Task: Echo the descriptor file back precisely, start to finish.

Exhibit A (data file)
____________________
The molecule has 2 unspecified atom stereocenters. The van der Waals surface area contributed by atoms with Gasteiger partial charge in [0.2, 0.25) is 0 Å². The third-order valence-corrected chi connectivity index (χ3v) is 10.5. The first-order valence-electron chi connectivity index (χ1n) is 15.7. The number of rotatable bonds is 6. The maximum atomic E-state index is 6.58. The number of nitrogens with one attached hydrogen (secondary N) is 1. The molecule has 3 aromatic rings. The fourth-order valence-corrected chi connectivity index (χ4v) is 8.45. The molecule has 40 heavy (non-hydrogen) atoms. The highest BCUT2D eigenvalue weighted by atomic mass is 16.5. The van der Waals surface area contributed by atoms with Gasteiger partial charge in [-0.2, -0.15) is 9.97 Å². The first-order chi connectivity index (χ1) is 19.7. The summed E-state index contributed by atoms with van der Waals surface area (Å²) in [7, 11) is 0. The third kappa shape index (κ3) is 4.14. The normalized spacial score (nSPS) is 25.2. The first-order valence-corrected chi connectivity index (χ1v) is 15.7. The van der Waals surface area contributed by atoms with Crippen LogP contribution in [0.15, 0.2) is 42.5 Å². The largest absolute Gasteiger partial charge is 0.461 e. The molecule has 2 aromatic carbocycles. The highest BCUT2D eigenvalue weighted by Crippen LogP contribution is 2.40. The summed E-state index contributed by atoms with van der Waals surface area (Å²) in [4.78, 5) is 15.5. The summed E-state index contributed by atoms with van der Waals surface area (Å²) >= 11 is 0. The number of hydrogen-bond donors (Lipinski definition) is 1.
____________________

The molecule has 2 unspecified atom stereocenters. The van der Waals surface area contributed by atoms with Gasteiger partial charge in [0.2, 0.25) is 0 Å². The third-order valence-corrected chi connectivity index (χ3v) is 10.5. The first-order valence-electron chi connectivity index (χ1n) is 15.7. The number of rotatable bonds is 6. The maximum atomic E-state index is 6.58. The number of nitrogens with one attached hydrogen (secondary N) is 1. The molecule has 3 aromatic rings. The fourth-order valence-corrected chi connectivity index (χ4v) is 8.45. The molecule has 40 heavy (non-hydrogen) atoms. The highest BCUT2D eigenvalue weighted by atomic mass is 16.5. The van der Waals surface area contributed by atoms with Gasteiger partial charge in [-0.2, -0.15) is 9.97 Å². The first-order chi connectivity index (χ1) is 19.7. The summed E-state index contributed by atoms with van der Waals surface area (Å²) in [7, 11) is 0. The third kappa shape index (κ3) is 4.14. The normalized spacial score (nSPS) is 25.2. The first-order valence-corrected chi connectivity index (χ1v) is 15.7. The van der Waals surface area contributed by atoms with Crippen LogP contribution in [0.15, 0.2) is 42.5 Å². The largest absolute Gasteiger partial charge is 0.461 e. The molecule has 2 aromatic carbocycles. The highest BCUT2D eigenvalue weighted by Crippen LogP contribution is 2.40. The summed E-state index contributed by atoms with van der Waals surface area (Å²) in [4.78, 5) is 15.5. The summed E-state index contributed by atoms with van der Waals surface area (Å²) >= 11 is 0. The number of hydrogen-bond donors (Lipinski definition) is 1.